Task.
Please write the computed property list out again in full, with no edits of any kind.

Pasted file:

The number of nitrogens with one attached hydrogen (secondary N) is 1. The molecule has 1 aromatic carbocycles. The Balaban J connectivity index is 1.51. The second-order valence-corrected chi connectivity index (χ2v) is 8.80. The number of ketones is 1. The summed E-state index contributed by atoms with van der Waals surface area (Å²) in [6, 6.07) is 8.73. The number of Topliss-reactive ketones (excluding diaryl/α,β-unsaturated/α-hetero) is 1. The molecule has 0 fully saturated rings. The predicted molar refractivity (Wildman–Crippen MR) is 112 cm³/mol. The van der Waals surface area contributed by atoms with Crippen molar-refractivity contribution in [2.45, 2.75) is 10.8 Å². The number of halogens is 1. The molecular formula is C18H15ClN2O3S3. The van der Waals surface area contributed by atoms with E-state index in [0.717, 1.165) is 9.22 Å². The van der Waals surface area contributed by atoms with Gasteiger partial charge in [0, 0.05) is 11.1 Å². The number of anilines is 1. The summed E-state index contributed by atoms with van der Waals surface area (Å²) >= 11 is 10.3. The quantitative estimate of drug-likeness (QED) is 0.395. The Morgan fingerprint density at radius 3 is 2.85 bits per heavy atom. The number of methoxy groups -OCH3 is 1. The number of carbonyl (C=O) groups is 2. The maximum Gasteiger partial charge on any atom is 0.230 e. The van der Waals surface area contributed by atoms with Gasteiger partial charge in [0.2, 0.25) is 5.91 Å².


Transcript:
The number of nitrogens with one attached hydrogen (secondary N) is 1. The molecule has 1 aromatic carbocycles. The Balaban J connectivity index is 1.51. The second-order valence-corrected chi connectivity index (χ2v) is 8.80. The number of ketones is 1. The summed E-state index contributed by atoms with van der Waals surface area (Å²) in [6, 6.07) is 8.73. The number of Topliss-reactive ketones (excluding diaryl/α,β-unsaturated/α-hetero) is 1. The molecule has 0 fully saturated rings. The predicted molar refractivity (Wildman–Crippen MR) is 112 cm³/mol. The van der Waals surface area contributed by atoms with Crippen molar-refractivity contribution in [2.45, 2.75) is 10.8 Å². The number of halogens is 1. The molecular formula is C18H15ClN2O3S3. The van der Waals surface area contributed by atoms with E-state index in [0.717, 1.165) is 9.22 Å². The van der Waals surface area contributed by atoms with Gasteiger partial charge in [0, 0.05) is 11.1 Å². The number of anilines is 1. The summed E-state index contributed by atoms with van der Waals surface area (Å²) >= 11 is 10.3. The quantitative estimate of drug-likeness (QED) is 0.395. The Morgan fingerprint density at radius 3 is 2.85 bits per heavy atom. The number of methoxy groups -OCH3 is 1. The number of carbonyl (C=O) groups is 2. The maximum Gasteiger partial charge on any atom is 0.230 e. The van der Waals surface area contributed by atoms with Gasteiger partial charge in [0.2, 0.25) is 5.91 Å².